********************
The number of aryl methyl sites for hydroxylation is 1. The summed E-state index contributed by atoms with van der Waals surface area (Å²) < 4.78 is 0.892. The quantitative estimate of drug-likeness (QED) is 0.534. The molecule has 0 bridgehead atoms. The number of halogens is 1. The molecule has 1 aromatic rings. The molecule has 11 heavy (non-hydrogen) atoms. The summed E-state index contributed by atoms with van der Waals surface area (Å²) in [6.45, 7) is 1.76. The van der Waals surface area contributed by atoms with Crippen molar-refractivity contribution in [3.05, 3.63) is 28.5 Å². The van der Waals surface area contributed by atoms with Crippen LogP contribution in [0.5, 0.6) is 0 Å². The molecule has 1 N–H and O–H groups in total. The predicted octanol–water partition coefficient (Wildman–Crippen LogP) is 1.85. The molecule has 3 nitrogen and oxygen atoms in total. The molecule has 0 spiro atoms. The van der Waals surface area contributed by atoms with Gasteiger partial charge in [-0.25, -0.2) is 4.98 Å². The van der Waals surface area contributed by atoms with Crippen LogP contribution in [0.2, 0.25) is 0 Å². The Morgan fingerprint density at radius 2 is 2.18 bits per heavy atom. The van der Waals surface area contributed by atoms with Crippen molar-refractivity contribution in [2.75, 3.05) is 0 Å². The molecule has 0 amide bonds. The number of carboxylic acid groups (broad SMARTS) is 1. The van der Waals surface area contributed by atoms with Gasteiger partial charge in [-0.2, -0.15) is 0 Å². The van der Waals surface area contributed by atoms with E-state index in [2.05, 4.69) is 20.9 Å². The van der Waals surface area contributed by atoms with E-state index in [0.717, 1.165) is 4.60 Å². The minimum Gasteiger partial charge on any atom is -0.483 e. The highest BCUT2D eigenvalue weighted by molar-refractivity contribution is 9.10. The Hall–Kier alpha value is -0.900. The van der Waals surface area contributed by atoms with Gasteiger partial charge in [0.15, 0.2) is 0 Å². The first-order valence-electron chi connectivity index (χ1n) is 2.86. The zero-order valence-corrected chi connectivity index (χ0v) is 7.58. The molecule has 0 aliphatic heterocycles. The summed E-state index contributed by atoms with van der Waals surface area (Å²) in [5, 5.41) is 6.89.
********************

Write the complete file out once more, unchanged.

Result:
The number of aryl methyl sites for hydroxylation is 1. The summed E-state index contributed by atoms with van der Waals surface area (Å²) < 4.78 is 0.892. The quantitative estimate of drug-likeness (QED) is 0.534. The molecule has 0 bridgehead atoms. The number of halogens is 1. The molecule has 1 aromatic rings. The molecule has 11 heavy (non-hydrogen) atoms. The summed E-state index contributed by atoms with van der Waals surface area (Å²) in [6.45, 7) is 1.76. The van der Waals surface area contributed by atoms with Crippen molar-refractivity contribution in [3.05, 3.63) is 28.5 Å². The van der Waals surface area contributed by atoms with Crippen LogP contribution in [0.5, 0.6) is 0 Å². The molecule has 1 N–H and O–H groups in total. The predicted octanol–water partition coefficient (Wildman–Crippen LogP) is 1.85. The molecule has 3 nitrogen and oxygen atoms in total. The molecule has 0 spiro atoms. The van der Waals surface area contributed by atoms with Gasteiger partial charge in [-0.25, -0.2) is 4.98 Å². The van der Waals surface area contributed by atoms with Crippen LogP contribution in [0.2, 0.25) is 0 Å². The Morgan fingerprint density at radius 2 is 2.18 bits per heavy atom. The van der Waals surface area contributed by atoms with Crippen molar-refractivity contribution in [2.75, 3.05) is 0 Å². The molecule has 0 amide bonds. The number of carboxylic acid groups (broad SMARTS) is 1. The van der Waals surface area contributed by atoms with Gasteiger partial charge in [-0.2, -0.15) is 0 Å². The van der Waals surface area contributed by atoms with E-state index in [2.05, 4.69) is 20.9 Å². The van der Waals surface area contributed by atoms with E-state index in [0.717, 1.165) is 4.60 Å². The minimum Gasteiger partial charge on any atom is -0.483 e. The highest BCUT2D eigenvalue weighted by molar-refractivity contribution is 9.10. The Hall–Kier alpha value is -0.900. The van der Waals surface area contributed by atoms with Gasteiger partial charge in [0.15, 0.2) is 0 Å². The first-order valence-electron chi connectivity index (χ1n) is 2.86. The zero-order valence-corrected chi connectivity index (χ0v) is 7.58. The molecule has 0 aliphatic heterocycles. The summed E-state index contributed by atoms with van der Waals surface area (Å²) in [5, 5.41) is 6.89.